Benefits of hemodialysis

Aside from allowing people to continue living a relatively normal life, hemodialysis has other benefits, such as:

  • Hemodialysis requires less time than peritoneal dialysis
    Hemodialysis treatments may occur at a hospital, dialysis center or your own home three times a week, with each session lasting between three and five hours. This leaves most of the week dialysis-free. By contrast, peritoneal dialysis takes between 10 and 12 hours every day.
  • Hemodialysis carries a relatively low risk of infection
    Hemodialysis uses and arteriovenous (AV) fistula, which is the gold standard vascular access used to access a person’s blood. Common complications of peritoneal dialysis include infections of the abdominal lining or at the site where the catheter is inserted to carry the cleansing fluid.
  • Hemodialysis requires less surgical interventions
    AV fistulas for dialysis last many years, longer than transplanted kidneys and catheters for peritoneal dialysis. This type of dialysis does not typically require additional surgeries.

If you or a loved one is in need of expert dialysis care in South Texas, call South Texas Renal Care Group, voted Best Nephrologists by Scene San Antonio, at 210-212-8622 to schedule an appointment with one of the best kidney doctors in the area.

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How to Avoid Kidney Failure

Kidney failure is caused by chronic kidney disease (CKD), a condition affecting 30 million Americans.

CKD signifies lasting damage to the kidneys, which can worsen over time to the point that your kidneys may stop functioning. This is called kidney failure, or end-stage renal disease (ESRD). If your kidneys fail, you will need dialysis or a kidney transplant to live. Fortunately, you can find effective, compassionate dialysis care in South Texas in multiple locations in San Antonio and neighboring towns.

Although anyone can develop chronic kidney disease, some people are more at risk than others. Some factors that increase your risk for CKD include:

  • Diabetes
  • High blood pressure (hypertension)
  • Heart disease
  • Having a family member with kidney disease
  • Being African-American, Hispanic, Native American or Asian
  • Being 60 years old or more

Can kidney failure be avoided?

Because high blood pressure and diabetes are among the leading causes of CKD, managing these conditions is the key to decreasing your chances of progressive CKD and kidney failure. If you have high blood pressure or diabetes, be sure to work closely with your doctor to keep your blood sugar and blood pressure under control. This is the best possible way to prevent kidney disease.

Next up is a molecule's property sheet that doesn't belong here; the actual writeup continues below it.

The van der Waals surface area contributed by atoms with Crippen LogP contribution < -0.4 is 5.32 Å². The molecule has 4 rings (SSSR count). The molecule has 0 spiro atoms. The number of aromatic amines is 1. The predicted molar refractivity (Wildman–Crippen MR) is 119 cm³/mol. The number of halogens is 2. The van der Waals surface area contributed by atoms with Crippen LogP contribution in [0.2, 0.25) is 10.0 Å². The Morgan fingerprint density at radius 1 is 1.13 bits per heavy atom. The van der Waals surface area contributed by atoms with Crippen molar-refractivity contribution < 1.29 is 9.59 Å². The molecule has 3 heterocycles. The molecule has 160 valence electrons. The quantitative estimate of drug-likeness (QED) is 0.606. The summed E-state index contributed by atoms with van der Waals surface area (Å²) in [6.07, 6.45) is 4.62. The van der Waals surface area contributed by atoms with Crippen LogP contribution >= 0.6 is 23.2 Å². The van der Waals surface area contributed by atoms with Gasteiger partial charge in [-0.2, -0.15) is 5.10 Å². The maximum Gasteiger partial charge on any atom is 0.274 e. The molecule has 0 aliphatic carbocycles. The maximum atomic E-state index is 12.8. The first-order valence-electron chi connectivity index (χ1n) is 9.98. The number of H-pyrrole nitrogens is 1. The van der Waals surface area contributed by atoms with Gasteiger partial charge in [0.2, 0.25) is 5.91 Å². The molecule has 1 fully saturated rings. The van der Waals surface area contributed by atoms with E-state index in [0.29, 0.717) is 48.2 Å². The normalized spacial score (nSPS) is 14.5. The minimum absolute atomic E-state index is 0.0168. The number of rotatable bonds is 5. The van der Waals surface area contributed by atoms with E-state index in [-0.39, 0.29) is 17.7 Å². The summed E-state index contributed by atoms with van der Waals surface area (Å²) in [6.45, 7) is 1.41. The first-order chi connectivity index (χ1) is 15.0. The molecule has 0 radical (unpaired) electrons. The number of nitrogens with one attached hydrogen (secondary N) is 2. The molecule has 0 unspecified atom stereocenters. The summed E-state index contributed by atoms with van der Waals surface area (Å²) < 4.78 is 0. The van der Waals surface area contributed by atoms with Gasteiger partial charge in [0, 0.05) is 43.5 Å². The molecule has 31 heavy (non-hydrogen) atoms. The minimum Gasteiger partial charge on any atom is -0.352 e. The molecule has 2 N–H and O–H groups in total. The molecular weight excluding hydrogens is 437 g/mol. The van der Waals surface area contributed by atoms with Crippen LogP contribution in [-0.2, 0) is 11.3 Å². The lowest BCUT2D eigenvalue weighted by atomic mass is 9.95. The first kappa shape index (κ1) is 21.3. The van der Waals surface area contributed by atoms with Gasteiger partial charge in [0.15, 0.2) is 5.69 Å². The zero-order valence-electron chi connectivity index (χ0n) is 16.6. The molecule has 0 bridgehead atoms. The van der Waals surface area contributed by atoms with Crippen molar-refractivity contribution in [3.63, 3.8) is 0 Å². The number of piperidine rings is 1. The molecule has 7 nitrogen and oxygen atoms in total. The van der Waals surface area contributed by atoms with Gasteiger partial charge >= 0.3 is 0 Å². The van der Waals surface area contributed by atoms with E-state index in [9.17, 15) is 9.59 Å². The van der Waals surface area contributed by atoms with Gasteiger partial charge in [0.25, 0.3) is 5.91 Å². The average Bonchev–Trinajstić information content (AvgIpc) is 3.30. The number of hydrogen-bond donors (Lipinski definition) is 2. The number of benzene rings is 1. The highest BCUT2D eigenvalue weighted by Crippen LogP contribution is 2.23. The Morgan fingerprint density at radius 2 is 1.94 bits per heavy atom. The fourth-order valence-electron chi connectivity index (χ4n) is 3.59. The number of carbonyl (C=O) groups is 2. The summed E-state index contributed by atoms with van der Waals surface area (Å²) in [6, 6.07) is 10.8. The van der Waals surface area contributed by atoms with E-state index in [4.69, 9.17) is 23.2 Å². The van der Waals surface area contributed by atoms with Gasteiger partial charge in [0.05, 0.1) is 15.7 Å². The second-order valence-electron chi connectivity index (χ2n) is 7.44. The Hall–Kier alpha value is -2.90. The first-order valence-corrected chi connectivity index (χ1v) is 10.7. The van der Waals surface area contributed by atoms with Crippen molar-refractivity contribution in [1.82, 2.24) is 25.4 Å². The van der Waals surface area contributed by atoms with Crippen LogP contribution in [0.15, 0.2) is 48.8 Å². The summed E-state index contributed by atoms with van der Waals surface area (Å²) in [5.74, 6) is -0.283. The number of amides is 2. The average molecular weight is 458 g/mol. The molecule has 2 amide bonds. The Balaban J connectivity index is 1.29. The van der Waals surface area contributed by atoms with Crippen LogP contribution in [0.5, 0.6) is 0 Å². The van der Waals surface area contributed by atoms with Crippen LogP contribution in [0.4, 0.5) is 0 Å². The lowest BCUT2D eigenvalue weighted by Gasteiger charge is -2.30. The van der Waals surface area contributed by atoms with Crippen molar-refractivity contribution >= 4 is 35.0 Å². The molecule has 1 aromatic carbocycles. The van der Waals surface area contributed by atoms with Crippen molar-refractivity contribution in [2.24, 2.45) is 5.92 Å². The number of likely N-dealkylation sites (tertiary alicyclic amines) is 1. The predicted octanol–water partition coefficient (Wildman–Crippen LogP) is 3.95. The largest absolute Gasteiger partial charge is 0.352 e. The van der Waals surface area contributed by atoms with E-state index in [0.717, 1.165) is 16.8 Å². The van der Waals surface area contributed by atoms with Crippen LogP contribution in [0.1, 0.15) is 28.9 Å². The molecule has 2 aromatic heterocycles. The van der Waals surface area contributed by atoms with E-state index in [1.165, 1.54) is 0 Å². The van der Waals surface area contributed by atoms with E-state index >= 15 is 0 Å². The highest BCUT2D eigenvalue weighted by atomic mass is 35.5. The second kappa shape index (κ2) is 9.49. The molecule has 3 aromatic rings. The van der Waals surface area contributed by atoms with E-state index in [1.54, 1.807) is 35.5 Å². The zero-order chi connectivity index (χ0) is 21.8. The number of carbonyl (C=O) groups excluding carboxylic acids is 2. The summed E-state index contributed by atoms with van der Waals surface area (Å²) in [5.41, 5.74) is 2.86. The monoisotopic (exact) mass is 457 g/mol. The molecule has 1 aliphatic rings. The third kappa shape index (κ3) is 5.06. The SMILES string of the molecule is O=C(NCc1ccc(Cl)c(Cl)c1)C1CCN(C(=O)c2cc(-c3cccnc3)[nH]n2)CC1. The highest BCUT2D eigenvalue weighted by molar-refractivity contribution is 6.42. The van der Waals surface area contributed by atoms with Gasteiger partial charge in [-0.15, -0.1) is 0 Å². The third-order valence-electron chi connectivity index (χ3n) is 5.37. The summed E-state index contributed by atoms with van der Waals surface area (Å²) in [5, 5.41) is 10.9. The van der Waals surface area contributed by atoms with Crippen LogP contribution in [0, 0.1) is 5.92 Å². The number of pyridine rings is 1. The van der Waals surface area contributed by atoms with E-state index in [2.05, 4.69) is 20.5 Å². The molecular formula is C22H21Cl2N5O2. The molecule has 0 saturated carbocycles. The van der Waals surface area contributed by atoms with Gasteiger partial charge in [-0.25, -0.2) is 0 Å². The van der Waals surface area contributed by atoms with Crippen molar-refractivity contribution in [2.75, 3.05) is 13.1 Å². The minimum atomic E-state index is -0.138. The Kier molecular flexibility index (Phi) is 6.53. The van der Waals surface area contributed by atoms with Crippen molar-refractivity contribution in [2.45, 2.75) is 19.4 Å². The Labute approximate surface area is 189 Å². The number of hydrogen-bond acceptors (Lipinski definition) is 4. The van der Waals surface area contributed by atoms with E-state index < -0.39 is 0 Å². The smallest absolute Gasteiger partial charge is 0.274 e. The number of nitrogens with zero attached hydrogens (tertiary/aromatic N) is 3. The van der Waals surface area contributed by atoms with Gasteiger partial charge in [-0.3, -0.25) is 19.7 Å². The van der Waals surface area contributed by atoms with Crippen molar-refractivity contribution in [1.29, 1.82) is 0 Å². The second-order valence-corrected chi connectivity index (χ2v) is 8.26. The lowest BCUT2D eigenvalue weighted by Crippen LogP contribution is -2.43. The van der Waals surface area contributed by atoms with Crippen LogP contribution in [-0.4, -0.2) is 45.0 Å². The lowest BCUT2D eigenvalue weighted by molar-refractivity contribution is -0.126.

Making healthy lifestyle choices can go a long way to help prevent diabetes, high blood pressure and kidney disease, or help keep them in check. To lower your risk for kidney disease and the problems that cause it:

  • Consume a low-salt, low-fat diet
  • Get at least 30 minutes of exercise three to four times per week
  • See your doctor for regular checkups
  • Avoid smoking, vaping and using tobacco
  • Limit alcohol

Award-winning kidney care in South Texas

At South Texas Renal Care Group, we are proud to be a recognized leader in treating chronic kidney disease. Our passion for providing people of San Antonio and South Texas exceptional care shines through in our dedication to being the best nephrologists we can be. This hard work has earned us a spot on Texas Monthly’s Super Doctors® list and Vital’s 10 Years of Community Service and Patient’s Choice awards.

To learn more or schedule an appointment, call 210-212-8622 or click here to use our online form.

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Is Dialysis Safe?

The kidneys are two bean-shaped organs located on either side of the spine, just below the ribcage. They are responsible for purifying the blood as well as removing any excess waste and fluids from the body. When they stop doing their job well, or at all, your doctor will likely recommend dialysis treatments to keep your body functioning as normally as possible. While dialysis isn’t a cure for kidney disease, it can help increase longevity and improve quality of life.